Dornoch Cathedral is an ancient building in a small town in the Scottish Highlands. Dornoch’s other main claim to fame is the golf course, next to the beach, which overlooks Dornoch Firth and draws golfers from around the world. Several hundred years old, Dornoch golf course is believed to be one of the oldest in the world.
Dornoch Cathedral was established in 1224 by Gilbert Murray, Bishop of Caithness who funded the work himself. For a variety of reasons, both political and personal, Bishop Gilbert thought it wise to move the centre of church power in Caithness from Halkirk (in the north of his territory) to Dornoch. Some parts of the building are original, but the cathedral has undergone many changes over the centuries. These include the building of the nave somewhere between the early fifteenth and sixteenth centuries and attacks which included setting the cathedral alight, resulting in the roof caving in. Although money was put into rebuilding sporadically over the years Dornoch Cathedral was sometimes in a ruinous state.
Dornoch’s fortunes turned in the nineteenth century when the Countess of Sutherland made a commitment to renovating the cathedral. Massive building work commenced, resulting in a building which has survived to the present day. The Countess believed that she had a hereditary claim to the cathedral, and established the family stamp on the building, including placing a statue of her late husband in the chancel (this being the lesser of two evils, for she had originally wanted to have a stained glass window commemorating her husband – this idea created such strong opposition from the local people that she backed down).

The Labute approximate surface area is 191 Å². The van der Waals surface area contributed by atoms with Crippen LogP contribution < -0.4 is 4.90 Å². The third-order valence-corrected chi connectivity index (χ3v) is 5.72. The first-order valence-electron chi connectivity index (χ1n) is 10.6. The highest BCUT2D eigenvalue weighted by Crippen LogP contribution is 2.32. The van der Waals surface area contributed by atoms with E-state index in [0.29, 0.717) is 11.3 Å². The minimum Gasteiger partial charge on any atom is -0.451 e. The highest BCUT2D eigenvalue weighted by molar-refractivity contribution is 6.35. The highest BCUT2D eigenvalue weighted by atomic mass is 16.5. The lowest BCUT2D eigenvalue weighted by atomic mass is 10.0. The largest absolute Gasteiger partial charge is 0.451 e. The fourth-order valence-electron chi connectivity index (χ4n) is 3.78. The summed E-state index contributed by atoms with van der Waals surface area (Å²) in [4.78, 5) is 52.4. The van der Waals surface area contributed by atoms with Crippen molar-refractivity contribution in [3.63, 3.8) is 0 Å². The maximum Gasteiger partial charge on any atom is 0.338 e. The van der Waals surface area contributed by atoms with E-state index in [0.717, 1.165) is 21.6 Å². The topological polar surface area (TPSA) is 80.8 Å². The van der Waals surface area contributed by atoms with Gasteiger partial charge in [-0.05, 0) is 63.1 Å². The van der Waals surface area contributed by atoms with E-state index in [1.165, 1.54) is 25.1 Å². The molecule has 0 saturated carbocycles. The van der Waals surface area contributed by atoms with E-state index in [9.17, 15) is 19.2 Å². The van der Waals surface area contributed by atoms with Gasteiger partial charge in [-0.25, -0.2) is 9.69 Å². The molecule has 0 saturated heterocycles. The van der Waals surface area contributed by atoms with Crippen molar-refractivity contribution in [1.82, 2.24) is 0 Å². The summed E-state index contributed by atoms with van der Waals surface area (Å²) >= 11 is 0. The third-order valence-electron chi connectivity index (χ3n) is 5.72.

Singer Madonna’s son Rocco was christened in Dornoch Cathedral in 2000 the night before her wedding to Guy Ritchie.
Dornoch Cathedral’s windows are the building’s most stunning feature. Three windows – depicting learning, music and peace - were gifted by Andrew Carnegie, a Scot who made his fortune in America. Other subjects addressed in the cathedral windows include faith, hope and love. There are commemorative windows which celebrate local people.
The window ‘Praise’, commissioned in memory of Dornoch Cathedral’s organist Stuart Anderson, was designed and engraved by Alison Kinnaird who is both a gifted stained glass artist and authority on the clarsach (traditional harp). The window is magnificent, filtering light through layers of colour; it depicts a figure with arms reaching to the sky with faint forms of singers in the background.
Despite a colourful history Dornoch Cathedral exudes peace – a majestic building in a beautiful town which lies about an hour’s drive from Inverness.